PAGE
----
“You Gotta Work Hard for Your Money” says Mother Selling Bongos and Soft Drinks for a Living

Asked about the challenges she said the weather always means low sales, but the most hurtful challenge is when people criticise and have a lot to say to her, and then don't buy her product.

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6 March, 2019 Apia Samoa – Siiae Neli has been selling bongos and cans of soft drink for more than 10 years to earn a living.

The 27 year old says life is hard but that’s just how it is.  “In this life, if you don’t sweat, you end up with nothing;

“Nothing comes for free, we gotta work hard for your money and we must not rely on others,”

“O le olaga lava lea tatou te iai, a le afu le muaulu e leai foi se mea e maua.

“E leai se mea e maua ma se filemu e tatou te galulue lava tatou mo tatou, ae tatou te le faamoemoe lava i sesi.”

She and her partner have a 3 year old daughter and the sales commissions she earns from this venture is the only source of income for her young family.

Her ‘job’ doesn’t come with benefits such as NPF, ACC or even a regular pay cheque. Siiae works for someone who buys the goods and gives to her and others to walk around town to sell.

Speaking to Samoa Global News Siiae says she earns between $4 and $20 per day depending on daily sales, adding that these are slow days when people just don’t have the money to buy her products.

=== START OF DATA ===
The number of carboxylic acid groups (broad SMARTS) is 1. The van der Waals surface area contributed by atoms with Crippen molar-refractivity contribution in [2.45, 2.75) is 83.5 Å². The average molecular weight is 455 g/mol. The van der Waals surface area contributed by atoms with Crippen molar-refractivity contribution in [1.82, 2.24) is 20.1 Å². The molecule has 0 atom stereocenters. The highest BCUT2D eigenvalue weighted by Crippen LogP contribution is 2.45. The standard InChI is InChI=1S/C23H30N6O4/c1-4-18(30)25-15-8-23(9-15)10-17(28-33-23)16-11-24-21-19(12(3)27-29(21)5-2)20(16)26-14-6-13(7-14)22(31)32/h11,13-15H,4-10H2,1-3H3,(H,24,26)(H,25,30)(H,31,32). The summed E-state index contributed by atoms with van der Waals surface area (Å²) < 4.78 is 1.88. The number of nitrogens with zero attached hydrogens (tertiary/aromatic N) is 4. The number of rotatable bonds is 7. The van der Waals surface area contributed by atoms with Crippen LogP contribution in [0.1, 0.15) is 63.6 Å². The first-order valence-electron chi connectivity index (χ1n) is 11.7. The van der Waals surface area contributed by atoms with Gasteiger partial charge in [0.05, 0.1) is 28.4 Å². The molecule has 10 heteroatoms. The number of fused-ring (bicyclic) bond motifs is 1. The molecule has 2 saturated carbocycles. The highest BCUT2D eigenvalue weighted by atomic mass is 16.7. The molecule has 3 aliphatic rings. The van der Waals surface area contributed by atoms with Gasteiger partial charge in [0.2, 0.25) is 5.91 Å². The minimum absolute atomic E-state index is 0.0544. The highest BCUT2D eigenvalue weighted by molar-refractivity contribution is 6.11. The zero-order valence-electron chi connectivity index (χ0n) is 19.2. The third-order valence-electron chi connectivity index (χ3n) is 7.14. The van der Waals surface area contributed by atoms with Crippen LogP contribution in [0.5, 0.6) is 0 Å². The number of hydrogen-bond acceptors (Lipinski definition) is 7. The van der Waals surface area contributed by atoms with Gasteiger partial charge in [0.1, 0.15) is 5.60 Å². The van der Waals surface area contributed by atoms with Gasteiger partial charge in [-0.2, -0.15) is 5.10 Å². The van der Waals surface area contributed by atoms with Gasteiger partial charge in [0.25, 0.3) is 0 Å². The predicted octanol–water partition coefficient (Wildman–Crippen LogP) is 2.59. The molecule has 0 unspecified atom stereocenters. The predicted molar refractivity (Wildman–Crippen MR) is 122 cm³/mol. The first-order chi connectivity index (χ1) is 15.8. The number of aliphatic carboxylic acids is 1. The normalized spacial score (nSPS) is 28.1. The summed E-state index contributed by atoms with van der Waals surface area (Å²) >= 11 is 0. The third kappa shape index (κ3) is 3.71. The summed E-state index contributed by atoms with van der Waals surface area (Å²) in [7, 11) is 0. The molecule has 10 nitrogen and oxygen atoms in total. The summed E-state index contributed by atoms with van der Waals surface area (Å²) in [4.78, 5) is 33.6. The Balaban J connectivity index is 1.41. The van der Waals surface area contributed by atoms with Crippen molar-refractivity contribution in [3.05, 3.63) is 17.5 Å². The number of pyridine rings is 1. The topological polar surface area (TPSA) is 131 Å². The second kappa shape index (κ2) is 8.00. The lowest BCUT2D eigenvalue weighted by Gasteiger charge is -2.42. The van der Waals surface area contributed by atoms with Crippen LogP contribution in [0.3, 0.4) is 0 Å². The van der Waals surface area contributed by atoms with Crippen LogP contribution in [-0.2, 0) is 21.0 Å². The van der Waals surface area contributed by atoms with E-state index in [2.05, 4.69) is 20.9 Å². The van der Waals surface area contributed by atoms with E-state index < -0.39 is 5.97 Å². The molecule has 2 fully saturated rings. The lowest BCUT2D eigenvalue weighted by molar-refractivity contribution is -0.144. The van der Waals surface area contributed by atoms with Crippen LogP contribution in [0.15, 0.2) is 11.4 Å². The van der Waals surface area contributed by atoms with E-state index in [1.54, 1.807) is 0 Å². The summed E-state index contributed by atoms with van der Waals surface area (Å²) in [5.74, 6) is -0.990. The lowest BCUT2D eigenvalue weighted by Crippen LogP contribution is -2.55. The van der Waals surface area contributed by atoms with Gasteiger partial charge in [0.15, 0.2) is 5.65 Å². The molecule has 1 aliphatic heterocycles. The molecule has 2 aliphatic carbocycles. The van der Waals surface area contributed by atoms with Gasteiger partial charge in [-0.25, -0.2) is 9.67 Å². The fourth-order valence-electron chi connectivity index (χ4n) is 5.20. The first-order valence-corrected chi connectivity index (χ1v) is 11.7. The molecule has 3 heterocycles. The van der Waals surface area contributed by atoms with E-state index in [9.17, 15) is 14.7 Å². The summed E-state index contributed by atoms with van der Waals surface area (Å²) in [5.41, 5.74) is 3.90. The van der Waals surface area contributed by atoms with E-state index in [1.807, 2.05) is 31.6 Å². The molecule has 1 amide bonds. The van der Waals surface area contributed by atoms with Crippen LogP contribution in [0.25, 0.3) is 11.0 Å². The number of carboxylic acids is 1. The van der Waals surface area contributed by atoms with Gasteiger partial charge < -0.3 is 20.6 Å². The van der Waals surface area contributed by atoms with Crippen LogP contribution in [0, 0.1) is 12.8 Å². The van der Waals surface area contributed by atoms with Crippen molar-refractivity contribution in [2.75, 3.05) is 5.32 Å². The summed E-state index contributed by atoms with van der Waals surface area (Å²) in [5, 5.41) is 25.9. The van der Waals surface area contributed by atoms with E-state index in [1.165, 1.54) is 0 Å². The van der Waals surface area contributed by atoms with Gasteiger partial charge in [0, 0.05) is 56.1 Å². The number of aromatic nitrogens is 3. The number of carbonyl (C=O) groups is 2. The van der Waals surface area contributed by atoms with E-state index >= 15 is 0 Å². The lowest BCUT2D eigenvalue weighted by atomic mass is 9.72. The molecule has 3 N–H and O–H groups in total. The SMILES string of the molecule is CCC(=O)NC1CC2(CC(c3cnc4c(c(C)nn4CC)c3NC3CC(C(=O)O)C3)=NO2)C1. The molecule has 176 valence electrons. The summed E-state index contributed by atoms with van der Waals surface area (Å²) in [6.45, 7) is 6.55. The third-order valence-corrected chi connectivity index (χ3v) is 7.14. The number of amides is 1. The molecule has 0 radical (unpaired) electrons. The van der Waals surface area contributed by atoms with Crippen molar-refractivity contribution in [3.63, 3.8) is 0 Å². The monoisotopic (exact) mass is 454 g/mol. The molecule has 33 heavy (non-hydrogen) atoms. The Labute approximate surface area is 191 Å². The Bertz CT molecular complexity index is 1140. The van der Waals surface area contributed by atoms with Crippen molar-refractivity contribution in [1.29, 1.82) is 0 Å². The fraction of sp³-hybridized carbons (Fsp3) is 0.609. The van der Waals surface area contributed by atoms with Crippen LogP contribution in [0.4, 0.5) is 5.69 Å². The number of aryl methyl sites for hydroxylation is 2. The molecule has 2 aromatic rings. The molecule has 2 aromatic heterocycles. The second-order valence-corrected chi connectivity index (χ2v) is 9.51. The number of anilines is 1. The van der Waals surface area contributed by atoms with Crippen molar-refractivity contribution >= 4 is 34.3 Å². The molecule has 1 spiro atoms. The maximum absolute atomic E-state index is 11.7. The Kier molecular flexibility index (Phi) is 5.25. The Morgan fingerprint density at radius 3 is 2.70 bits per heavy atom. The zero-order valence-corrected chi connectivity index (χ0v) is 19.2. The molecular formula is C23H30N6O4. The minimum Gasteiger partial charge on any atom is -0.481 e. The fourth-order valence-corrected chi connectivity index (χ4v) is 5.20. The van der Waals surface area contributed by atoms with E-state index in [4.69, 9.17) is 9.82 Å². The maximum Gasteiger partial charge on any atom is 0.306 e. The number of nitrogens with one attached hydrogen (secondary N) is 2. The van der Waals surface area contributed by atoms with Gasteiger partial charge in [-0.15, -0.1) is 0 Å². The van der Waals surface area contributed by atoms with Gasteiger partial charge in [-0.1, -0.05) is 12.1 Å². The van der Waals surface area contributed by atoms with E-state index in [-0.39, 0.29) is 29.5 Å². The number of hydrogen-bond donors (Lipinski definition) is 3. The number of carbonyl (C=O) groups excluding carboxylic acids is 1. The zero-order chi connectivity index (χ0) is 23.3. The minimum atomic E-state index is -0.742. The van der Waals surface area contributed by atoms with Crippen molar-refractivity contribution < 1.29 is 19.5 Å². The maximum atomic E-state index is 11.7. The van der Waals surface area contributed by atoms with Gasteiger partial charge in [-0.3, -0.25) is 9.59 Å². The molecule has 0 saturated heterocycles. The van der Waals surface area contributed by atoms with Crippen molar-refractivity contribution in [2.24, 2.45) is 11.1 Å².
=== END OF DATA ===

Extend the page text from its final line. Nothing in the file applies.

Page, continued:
“A lelei lava le aso e maua lava la’u $20 tala i le aso, ae a le lelei, ia e maua pe na’o se $4 pe $5 foi.”

That makes her weekly income anything between $20 tala and $100 tala per week. Siiae Neli says she would love to have a full time job in the formal sector instead, where she could have a set pay each week and enjoy the benefits of a full time job.

“E fia maua lava sa’u galuega tumau e tausi ai si a’u tama.”

“A uma lava a’u pusa bongo poo apainu foi e faatau i le aso, ia, e lelei foi le tupe e maua i lena aso. Ae iai aso e lē lelei ai, ia o aso faigata la na.”

Asked about the challenges she said the weather always results in low sales, but the most hurtful challenge is when people criticise and have a lot to say to her, and then don’t buy her product.

She says she would walk from the flea market to Matautu and cover the whole of the town area to sell her products.

“E tusa lava poo le a le tau e iai ou te savali lava e fai la’u kiliva.

“Ou te amata mai lava i le fale faatali pasi i Savalalo ma ou ui mai ai i Fugalei ma le taulaga, o isi aso ou te oo lelei lava i Matautu”

Ask what motivates her to go through the struggle and she said providing for her daughter is her motivation. When she’s feeling tired and unwilling to go on, she thinks of her daughter and this encourages her to work hard.

”Ou te manao ia ola manuia si a’u tama.

“O lo’u malosiaga lea i aso uma ou te usu mai ai, poo le a le vevela o le la ma le maligi o timuga i nisi o taimi ae a ou mafaufau isi a’u tama o lo’o i fale o iina e toe faaosofia ai lesi o’u malosi fou ma lo’u naunau ina ia uma a’u oloa ona fa’atau.”

Siiae said she uses her daily earnings to buy food for her daughter, buying in bulk to ensure the money goes a long way and there’s enough for the whole week.

“A carton of masi biscuits and a box of saimin noodles from Frankie;

“If there’s enough left I buy elegi to have with our taro at home.”

“A le o se pusa saimini o se paelo masi lea e maua ia Frankie e faatau e faasoasoa mo si au tama i le vaiaso.

“Afai a e lava ai se matou elegi e ave e ina’i ai le saka ia ua fa’atau ae ou te faamuamua lava si a’u tama ona ou te le mana’o e fiaa’i pe a ou sau ou te faigaluega.”